Due to this, Genie’s case is the closest we are ever going to get to a child being brought up in these circumstances.
Although there were many mistakes made, within her case the chances something like this happening again are extremely rare.
Benzaquen describes this as, “for people in general, Genie was an object of pity; for the scientists, she was an object of knowledge” (2006: 245).
Although Genie was a great case to study, many people who cared for her failed her and this is something we have to consider when thinking about the validity of the results.
Her care is another issue that people have used to challenge the validity of her study because Genie was constantly moved to and from different people and even moved back to the house where the abuse took place.
There was confusion about the funding behind her study which meant she was constantly being moved between specialists who all wanted to learn from her.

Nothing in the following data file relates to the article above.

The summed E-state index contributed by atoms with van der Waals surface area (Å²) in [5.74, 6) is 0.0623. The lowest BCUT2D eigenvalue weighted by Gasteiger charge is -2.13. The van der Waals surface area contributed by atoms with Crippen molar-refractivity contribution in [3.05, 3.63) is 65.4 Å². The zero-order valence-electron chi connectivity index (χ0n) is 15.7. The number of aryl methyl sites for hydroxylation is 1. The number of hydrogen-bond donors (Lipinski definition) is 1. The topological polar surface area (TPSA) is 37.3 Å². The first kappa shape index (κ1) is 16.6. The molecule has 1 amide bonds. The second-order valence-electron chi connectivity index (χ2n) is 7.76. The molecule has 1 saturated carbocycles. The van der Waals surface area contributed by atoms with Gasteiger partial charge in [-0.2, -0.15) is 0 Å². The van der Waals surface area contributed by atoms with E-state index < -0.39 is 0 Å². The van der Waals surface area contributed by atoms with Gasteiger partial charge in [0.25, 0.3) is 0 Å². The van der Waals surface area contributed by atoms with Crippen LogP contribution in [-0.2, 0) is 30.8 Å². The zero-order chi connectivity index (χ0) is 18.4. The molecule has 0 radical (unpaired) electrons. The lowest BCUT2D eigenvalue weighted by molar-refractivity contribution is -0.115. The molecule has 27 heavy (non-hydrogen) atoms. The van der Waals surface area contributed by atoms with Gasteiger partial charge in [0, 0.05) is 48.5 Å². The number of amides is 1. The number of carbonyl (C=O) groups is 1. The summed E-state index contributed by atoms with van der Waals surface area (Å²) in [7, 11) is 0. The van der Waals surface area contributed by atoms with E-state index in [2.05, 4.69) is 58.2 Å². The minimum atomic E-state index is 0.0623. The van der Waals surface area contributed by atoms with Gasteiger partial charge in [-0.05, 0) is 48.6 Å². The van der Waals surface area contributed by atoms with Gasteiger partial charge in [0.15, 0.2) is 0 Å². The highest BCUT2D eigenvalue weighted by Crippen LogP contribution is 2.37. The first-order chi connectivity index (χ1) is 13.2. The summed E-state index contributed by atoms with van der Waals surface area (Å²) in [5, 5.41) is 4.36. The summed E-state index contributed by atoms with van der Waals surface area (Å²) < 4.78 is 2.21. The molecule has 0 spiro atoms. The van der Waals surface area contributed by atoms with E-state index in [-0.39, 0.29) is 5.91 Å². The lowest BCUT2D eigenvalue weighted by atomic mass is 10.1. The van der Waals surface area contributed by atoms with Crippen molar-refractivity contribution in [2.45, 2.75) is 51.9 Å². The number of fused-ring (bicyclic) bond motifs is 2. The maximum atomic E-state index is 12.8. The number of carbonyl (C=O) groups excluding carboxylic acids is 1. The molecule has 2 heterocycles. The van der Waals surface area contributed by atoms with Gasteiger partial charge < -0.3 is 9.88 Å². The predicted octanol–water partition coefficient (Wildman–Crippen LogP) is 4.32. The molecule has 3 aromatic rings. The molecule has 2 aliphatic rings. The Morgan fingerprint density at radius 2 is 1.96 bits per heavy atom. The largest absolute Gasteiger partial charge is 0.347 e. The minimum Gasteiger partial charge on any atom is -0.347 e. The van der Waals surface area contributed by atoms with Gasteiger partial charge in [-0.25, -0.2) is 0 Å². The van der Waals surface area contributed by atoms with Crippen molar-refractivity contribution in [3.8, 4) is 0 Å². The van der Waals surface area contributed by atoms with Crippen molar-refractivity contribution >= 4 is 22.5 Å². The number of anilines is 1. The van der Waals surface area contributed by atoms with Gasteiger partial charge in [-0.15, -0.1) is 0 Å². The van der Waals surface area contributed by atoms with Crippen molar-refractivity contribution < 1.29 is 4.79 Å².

Rolls provides a detailed account of Genie’s story and describes it as a “catalogue of unfortunate or misguided mistakes” (2015: 132), leaving us to consider the ethics of Genie’s case and as a result of this, if we can even take anything from it at all.
The ethics behind this study mean that it could never be recreated, as abuse of a child is involved.
Due to this we may have to accept that though the study may not have been completely ethical or carried out how we would do now, the results are the closest thing we will ever get to studying a child that has never been exposed to language.
BETHAN WINNER, English Language undergraduate, University of Chester, UK References Benzaquen, A.